When I started this blog almost two-and-a-half years ago, I thought of it as a place to share my thoughts and memories. I find writing therapeutic, and I often use this forum to work through feelings or experiences, both past and present. I also consider it somewhere I can record bits and pieces of myself for my children. If something happens to me, I want them to know who I was. I want them to understand that not only was I their mother, I was a wife, a daughter, a friend, an editor, a writer, a runner and a music lover. I was once a teenager who felt misunderstood and a young woman who struggled to find herself. I have experienced great love and joy as well as devastating loss. I have been many things in this lifetime; a mother is only one of them, although it is, to me, my most important role.
What I did not expect when I started this blog were the connections I would make to other bloggers, other mothers in my community, other people in general. It is not easy — and many would argue a little crazy — to expose your true emotions and imperfections on the Internet. But I have received only kind words and support from those who comment. I have had numerous people tell me that they related to one or more of my posts and that they found relief in knowing they were not alone. This blog has been a positive outlet for me, a source of healing and growth.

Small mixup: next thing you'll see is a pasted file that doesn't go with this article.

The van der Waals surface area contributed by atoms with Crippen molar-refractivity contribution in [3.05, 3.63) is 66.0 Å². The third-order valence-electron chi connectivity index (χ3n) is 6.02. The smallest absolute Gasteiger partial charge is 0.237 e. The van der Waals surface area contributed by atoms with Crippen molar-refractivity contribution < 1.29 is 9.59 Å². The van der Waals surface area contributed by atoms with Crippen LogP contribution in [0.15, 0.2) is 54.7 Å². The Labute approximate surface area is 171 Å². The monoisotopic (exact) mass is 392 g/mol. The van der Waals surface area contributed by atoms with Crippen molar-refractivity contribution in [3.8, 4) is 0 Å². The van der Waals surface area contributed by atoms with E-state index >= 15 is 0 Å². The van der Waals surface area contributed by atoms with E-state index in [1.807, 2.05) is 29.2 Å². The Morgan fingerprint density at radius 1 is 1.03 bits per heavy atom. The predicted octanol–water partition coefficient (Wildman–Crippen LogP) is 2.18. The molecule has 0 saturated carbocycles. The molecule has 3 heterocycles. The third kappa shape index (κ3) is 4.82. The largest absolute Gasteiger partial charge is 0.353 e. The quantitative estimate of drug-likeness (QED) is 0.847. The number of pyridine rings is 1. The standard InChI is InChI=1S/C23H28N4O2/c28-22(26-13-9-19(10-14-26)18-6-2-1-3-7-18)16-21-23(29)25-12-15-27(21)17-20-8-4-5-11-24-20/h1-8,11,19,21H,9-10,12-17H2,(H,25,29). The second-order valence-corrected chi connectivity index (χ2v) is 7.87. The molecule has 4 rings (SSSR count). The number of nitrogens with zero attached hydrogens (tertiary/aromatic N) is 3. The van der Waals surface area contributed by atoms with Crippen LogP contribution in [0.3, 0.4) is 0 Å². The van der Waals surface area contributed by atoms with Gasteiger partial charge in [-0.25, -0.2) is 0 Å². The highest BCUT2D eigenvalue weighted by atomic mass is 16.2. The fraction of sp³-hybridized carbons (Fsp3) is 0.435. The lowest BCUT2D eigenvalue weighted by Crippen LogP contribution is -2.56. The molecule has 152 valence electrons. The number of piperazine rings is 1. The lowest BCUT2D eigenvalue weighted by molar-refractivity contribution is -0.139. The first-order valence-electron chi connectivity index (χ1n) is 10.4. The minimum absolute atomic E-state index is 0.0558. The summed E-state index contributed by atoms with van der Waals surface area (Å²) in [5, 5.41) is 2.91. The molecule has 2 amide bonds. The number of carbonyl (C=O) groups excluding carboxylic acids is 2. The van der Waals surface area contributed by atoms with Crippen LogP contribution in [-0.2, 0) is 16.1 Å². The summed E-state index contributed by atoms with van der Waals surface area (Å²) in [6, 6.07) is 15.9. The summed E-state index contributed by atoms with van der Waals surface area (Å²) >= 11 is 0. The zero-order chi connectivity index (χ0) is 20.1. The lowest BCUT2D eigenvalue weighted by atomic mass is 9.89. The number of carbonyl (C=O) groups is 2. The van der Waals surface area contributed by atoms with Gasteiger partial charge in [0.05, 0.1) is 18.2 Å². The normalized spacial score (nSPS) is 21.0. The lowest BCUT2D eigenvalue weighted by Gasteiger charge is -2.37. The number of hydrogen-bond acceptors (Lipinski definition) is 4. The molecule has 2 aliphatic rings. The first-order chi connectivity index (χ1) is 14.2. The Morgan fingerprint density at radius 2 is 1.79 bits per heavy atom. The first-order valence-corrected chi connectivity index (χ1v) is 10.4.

The thing is, when you share yourself online, everyone can see you. Why I never considered the full weight of that kind of exposure, I’m not sure. Obviously, “everyone” includes people you leave in the past and wish would stay there. I heard from someone like that this week. I am not sure how he found my blog, since we haven’t been in contact for a good 20 years. But he read through a few of my posts and sent me an email. He didn’t use a real name and never admitted his true identity, insisting that I knew who it was. He had much to say about my blog, about my life. I was left wondering why he felt entitled to comment, but I guess I gave him permission by clicking “publish” in the first place.
The rest of the story doesn’t matter. The experience left me to reassess the whole public blogging thing. Being the naive Pollyanna I am, I guess I never expected the negativity of the Internet to affect me. I want to keep writing, sharing and connecting, but not with everyone, especially not those who once knew me in the real world but never took the time to get to know who I am.
The Internet is a dark, dirty place. This isn’t news. But I don’t have to like it.